Conference participants gathered for Morning Prayer at the cathedral. Prelude music was performed by Chris Stroh, principal organist at the Basilica of Saint Mary in Minneapolis, Minnesota. Stroh played the Prelude and Fugue in C Major, BWV 547, by Bach. Thomas Fielding played all service music, as well as Dialogue sur les grands jeux by Louis Clérambault for postlude.
After Morning Prayer, conference participants returned to the hotel for an update from the United States Conference of Catholic Bishops (USCCB) given by Reverend Andrew V. Menke, executive director of the USCCB Secretariat for Divine Worship. Fr. Menke described the work of the Secretariat, which includes primarily the preparation of liturgical books and the review of publications containing excerpts from liturgical books. He also elaborated on current projects, namely an updated Rite of Exorcism, excerpts of the Roman Missal (also referred to as the Book of the Chair, as it contains collects and Mass texts not prayed from the altar), the nearly completed edition of a Spanish-language Roman Missal for the United States, a new translation of the Rite of Dedication of a Church and an Altar, a new translation of the Rite of Blessing and Consecration of the Oils and Chrism, a Formulary for Saint Kateri Tekakwitha, a Spanish-language Book of Blessings, a new translation of the Rite of Baptism of Children (with an option for celebration during Mass), the new translation of the Liturgy of the Hours, a review of hymnody from the International Committee for English in the Liturgy (ICEL), a new translation of the Order of Christian Initiation of Adults (OCIA), and a new translation of the Rites of Ordination.
The morning sessions continued with the second business meeting, during which nominations to the steering committee were submitted for the upcoming election.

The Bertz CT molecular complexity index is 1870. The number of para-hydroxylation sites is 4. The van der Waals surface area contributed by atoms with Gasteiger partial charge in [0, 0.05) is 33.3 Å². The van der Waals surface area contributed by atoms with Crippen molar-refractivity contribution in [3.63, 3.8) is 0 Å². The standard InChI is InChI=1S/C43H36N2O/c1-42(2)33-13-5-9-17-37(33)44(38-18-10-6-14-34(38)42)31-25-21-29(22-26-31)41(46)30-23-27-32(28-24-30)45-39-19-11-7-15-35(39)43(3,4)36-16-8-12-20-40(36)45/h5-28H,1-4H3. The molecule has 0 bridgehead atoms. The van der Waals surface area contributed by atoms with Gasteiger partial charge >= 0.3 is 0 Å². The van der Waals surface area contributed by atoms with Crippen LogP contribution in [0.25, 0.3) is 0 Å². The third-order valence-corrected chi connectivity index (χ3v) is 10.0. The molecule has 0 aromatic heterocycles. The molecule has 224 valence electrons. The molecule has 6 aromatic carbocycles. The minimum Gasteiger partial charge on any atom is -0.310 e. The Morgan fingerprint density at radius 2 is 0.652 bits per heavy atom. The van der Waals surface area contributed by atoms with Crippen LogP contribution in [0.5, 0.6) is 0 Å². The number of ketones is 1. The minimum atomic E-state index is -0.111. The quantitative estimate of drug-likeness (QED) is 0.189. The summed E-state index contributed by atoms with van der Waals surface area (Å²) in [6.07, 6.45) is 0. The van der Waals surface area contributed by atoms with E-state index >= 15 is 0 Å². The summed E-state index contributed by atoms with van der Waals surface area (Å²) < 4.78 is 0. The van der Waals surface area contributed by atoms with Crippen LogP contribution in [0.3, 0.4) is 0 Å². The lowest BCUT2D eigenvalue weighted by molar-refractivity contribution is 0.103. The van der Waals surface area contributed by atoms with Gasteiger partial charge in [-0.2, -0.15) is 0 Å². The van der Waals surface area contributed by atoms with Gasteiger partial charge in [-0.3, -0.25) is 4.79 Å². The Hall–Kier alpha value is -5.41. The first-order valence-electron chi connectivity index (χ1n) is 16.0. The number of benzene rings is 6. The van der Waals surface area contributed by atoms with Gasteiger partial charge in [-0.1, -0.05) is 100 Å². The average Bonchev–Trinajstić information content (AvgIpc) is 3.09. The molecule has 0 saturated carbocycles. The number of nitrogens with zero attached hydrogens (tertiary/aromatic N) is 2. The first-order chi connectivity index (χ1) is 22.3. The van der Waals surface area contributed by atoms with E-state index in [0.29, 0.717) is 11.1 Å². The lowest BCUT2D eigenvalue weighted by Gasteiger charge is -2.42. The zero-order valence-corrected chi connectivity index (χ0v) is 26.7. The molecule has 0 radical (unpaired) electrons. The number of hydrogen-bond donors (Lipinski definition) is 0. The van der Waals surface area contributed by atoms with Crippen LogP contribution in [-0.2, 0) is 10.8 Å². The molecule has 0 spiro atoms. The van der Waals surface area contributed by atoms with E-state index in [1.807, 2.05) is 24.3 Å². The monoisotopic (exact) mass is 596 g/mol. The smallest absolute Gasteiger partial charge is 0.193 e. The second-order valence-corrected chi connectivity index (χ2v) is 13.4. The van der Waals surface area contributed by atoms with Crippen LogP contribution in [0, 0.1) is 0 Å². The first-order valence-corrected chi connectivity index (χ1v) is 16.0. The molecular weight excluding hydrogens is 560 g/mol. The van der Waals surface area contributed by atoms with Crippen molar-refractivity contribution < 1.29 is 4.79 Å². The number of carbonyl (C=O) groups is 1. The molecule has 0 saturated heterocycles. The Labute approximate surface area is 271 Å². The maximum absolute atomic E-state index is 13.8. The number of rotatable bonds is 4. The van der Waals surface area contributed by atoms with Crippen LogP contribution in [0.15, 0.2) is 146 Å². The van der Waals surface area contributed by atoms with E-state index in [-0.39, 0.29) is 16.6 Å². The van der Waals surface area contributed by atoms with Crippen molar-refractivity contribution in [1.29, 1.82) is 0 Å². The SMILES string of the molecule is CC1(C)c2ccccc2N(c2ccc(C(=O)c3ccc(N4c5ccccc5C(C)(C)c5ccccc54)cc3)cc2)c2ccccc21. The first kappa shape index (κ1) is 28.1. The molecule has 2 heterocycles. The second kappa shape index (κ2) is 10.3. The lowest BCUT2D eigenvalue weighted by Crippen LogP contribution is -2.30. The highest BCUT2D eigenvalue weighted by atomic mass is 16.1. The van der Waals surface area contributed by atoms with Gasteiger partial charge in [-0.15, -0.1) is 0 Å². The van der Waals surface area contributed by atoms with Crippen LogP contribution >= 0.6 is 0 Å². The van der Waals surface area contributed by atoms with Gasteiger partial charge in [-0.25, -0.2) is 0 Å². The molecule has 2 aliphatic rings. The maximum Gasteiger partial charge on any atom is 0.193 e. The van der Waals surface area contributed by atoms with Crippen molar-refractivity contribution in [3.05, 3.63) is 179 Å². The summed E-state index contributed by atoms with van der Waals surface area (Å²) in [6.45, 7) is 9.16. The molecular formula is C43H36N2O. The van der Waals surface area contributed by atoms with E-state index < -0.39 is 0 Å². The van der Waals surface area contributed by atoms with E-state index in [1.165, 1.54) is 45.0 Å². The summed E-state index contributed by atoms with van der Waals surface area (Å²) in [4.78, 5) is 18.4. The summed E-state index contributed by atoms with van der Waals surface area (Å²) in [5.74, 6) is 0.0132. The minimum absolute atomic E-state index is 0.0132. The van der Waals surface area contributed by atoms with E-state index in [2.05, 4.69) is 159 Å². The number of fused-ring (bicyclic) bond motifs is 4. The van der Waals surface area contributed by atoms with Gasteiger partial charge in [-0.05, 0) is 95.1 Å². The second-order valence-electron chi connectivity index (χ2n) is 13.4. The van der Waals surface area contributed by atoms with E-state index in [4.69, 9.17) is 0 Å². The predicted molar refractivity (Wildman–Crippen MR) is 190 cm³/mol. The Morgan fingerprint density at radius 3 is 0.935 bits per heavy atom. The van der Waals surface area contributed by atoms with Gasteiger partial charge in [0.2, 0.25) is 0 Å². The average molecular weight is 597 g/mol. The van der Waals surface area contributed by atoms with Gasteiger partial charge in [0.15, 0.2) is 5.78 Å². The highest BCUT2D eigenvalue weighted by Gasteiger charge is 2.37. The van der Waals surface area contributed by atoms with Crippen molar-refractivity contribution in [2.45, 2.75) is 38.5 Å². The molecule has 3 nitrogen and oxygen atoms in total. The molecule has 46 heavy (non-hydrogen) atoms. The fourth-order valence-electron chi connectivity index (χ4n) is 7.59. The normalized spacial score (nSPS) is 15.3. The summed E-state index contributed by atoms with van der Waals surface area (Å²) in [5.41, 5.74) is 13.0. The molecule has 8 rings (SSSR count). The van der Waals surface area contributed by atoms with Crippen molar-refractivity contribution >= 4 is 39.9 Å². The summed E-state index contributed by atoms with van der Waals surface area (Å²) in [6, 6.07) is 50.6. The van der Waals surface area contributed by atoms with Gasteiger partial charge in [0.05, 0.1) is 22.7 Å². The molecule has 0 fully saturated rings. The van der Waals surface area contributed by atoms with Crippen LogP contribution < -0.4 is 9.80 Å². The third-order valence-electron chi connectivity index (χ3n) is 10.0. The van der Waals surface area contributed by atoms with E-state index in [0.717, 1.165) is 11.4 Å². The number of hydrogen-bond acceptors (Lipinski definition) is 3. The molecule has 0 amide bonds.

After lunch, Marc Cerisier delivered a presentation, “Technology for the Modern Cathedral Musician.” He highlighted the value of consistent music engraving and attractive service leaflets as visual aids to liturgical prayer. Cerisier then discussed types of software available for desktop publishing and music notation, and he demonstrated ways to prepare scores for display on tablet screens, as well as MIDI functionality for capturing organ registrations, recording, and playback.
Following the presentation, conference participants enjoyed free time to explore Kalamazoo and later gathered at Saint Augustine Cathedral for Mass. Most Reverend Paul J. Bradley, Bishop of Kalamazoo, was the celebrant and homilist. Choral music was provided by the Cathedral Choir, and repertoire included Kyrie from Missa L’hora passa by Lodovico da Viadana; Soul of Christ by Lance A. Massey (director of music at Saint Augustine Cathedral from 1984 to 1988); and Cantate Domino by Giuseppe Pitoni. Thomas Fielding played all the service music, as well as Prelude and Fugue in E-flat Major, BWV 552, by Bach, for the prelude; and Sonata Eroïca, opus 94, by Joseph Jongen, for the postlude.
After Mass, conference participants enjoyed an elegant closing banquet at which time appreciation was extended to Thomas Fielding, Francis Zajac, the Cathedral’s administrative staff, sponsors, and the CRCCM steering committee for organizing such a successful and enjoyable gathering.
The 2019 meeting of the CRCCM will take place in Seattle, Washington, in conjunction with the Cathedral Ministries Conference. It will be hosted by Saint James Cathedral.